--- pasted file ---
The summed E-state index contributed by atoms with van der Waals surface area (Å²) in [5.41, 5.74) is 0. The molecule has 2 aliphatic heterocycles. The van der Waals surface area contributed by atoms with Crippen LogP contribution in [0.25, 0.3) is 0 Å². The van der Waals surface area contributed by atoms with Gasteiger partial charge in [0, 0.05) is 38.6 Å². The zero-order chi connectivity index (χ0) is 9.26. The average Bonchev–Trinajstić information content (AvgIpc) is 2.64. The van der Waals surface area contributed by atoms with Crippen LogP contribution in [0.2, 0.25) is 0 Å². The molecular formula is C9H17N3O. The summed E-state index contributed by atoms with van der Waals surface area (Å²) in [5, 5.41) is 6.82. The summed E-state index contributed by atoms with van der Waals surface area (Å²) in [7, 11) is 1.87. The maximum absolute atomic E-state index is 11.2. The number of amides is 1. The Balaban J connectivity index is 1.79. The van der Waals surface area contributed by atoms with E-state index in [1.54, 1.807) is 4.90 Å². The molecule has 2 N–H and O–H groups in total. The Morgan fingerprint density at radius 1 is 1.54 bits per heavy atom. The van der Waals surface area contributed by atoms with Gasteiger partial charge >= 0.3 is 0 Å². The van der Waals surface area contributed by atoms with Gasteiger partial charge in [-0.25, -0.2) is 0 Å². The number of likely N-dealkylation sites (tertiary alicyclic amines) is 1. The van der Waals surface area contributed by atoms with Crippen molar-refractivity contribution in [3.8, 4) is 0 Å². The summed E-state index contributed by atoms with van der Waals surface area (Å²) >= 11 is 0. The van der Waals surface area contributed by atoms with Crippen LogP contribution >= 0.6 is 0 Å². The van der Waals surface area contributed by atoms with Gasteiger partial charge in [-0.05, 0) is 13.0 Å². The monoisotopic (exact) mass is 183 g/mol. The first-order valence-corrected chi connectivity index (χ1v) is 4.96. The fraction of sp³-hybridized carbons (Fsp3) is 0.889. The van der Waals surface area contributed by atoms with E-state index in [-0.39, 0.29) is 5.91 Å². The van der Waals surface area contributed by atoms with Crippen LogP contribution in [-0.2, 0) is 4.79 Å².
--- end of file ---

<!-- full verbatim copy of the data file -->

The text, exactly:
The summed E-state index contributed by atoms with van der Waals surface area (Å²) in [5.41, 5.74) is 0. The molecule has 2 aliphatic heterocycles. The van der Waals surface area contributed by atoms with Crippen LogP contribution in [0.25, 0.3) is 0 Å². The van der Waals surface area contributed by atoms with Gasteiger partial charge in [0, 0.05) is 38.6 Å². The zero-order chi connectivity index (χ0) is 9.26. The average Bonchev–Trinajstić information content (AvgIpc) is 2.64. The van der Waals surface area contributed by atoms with Crippen LogP contribution in [0.2, 0.25) is 0 Å². The molecular formula is C9H17N3O. The summed E-state index contributed by atoms with van der Waals surface area (Å²) in [5, 5.41) is 6.82. The summed E-state index contributed by atoms with van der Waals surface area (Å²) in [7, 11) is 1.87. The maximum absolute atomic E-state index is 11.2. The number of amides is 1. The Balaban J connectivity index is 1.79. The van der Waals surface area contributed by atoms with E-state index in [1.54, 1.807) is 4.90 Å². The molecule has 2 N–H and O–H groups in total. The Morgan fingerprint density at radius 1 is 1.54 bits per heavy atom. The van der Waals surface area contributed by atoms with Gasteiger partial charge >= 0.3 is 0 Å². The van der Waals surface area contributed by atoms with Gasteiger partial charge in [-0.25, -0.2) is 0 Å². The number of likely N-dealkylation sites (tertiary alicyclic amines) is 1. The van der Waals surface area contributed by atoms with Crippen molar-refractivity contribution in [3.8, 4) is 0 Å². The summed E-state index contributed by atoms with van der Waals surface area (Å²) >= 11 is 0. The van der Waals surface area contributed by atoms with Crippen LogP contribution >= 0.6 is 0 Å². The van der Waals surface area contributed by atoms with Gasteiger partial charge in [-0.05, 0) is 13.0 Å². The monoisotopic (exact) mass is 183 g/mol. The first-order valence-corrected chi connectivity index (χ1v) is 4.96. The fraction of sp³-hybridized carbons (Fsp3) is 0.889. The van der Waals surface area contributed by atoms with E-state index in [-0.39, 0.29) is 5.91 Å². The van der Waals surface area contributed by atoms with Crippen LogP contribution in [-0.2, 0) is 4.79 Å².